The political economy of medical care: An explanation of the composition, nature, and functions of the present health sector of the United States

Research output: Chapter in Book/Report/Conference proceedingChapter

Abstract

This chapter analyses the social classes and economic structures of the United States, both outside and within the health sector. It examines different degrees by which social class influences and controls the financing and delivery of care in health institutions. The chapter examines these social class influences on the institutions of production, reproduction, and legitimization determines the composition, nature, and functions of the health sector. It outlines different sectors of our economy and their class composition, as a necessary prologue to explaining the nature, role, and functions of health sector. A possible response by government to that popular alienation could be the establishment of measures such as income maintenance or national health insurance, aimed at integrating that alienated population into the political system. Unionization of the medical profession would be a symptom of its proletarianization, so that the incipient but steady trend toward unionization of the medical profession may be an indication of things to come in the healthsector.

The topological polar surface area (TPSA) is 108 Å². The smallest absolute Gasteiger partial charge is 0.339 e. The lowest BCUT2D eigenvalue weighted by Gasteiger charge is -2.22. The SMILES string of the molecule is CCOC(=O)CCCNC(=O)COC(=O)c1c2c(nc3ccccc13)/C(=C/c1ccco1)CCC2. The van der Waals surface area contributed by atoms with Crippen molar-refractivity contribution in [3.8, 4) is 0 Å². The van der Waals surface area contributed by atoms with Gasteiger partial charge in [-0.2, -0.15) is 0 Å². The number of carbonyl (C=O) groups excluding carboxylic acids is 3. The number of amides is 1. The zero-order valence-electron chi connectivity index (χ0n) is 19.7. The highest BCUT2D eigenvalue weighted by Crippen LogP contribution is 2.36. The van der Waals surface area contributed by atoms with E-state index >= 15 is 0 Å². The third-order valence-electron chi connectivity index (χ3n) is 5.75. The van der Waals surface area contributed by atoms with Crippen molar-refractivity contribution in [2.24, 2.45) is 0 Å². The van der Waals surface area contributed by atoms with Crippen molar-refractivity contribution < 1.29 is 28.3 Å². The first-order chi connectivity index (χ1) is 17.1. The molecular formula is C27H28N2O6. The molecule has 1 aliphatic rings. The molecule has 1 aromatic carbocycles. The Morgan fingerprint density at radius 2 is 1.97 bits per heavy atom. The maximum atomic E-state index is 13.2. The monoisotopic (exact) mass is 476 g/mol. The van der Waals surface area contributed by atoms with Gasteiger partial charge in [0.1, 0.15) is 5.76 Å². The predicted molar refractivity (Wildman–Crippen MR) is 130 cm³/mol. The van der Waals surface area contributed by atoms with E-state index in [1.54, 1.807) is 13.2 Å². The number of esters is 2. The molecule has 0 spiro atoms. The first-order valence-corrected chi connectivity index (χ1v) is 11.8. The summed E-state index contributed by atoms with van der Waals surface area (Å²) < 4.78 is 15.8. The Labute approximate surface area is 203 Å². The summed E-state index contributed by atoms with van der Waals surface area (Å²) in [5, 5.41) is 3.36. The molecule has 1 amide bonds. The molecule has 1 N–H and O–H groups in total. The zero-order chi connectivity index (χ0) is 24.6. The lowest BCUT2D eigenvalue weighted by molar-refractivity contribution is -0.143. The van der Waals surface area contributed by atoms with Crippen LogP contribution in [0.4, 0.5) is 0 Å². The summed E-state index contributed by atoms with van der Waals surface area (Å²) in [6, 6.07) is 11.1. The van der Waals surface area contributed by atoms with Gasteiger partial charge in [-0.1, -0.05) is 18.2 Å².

Original languageEnglish (US)
Title of host publicationHealth and Medical Care in the U.S.
Subtitle of host publicationA Critical Analysis
PublisherTaylor and Francis
Pages85-112
Number of pages28
ISBN (Electronic)9781351843973
ISBN (Print)9780415785556
DOIs
StatePublished - Jan 1 2019

ASJC Scopus subject areas

  • Psychology(all)

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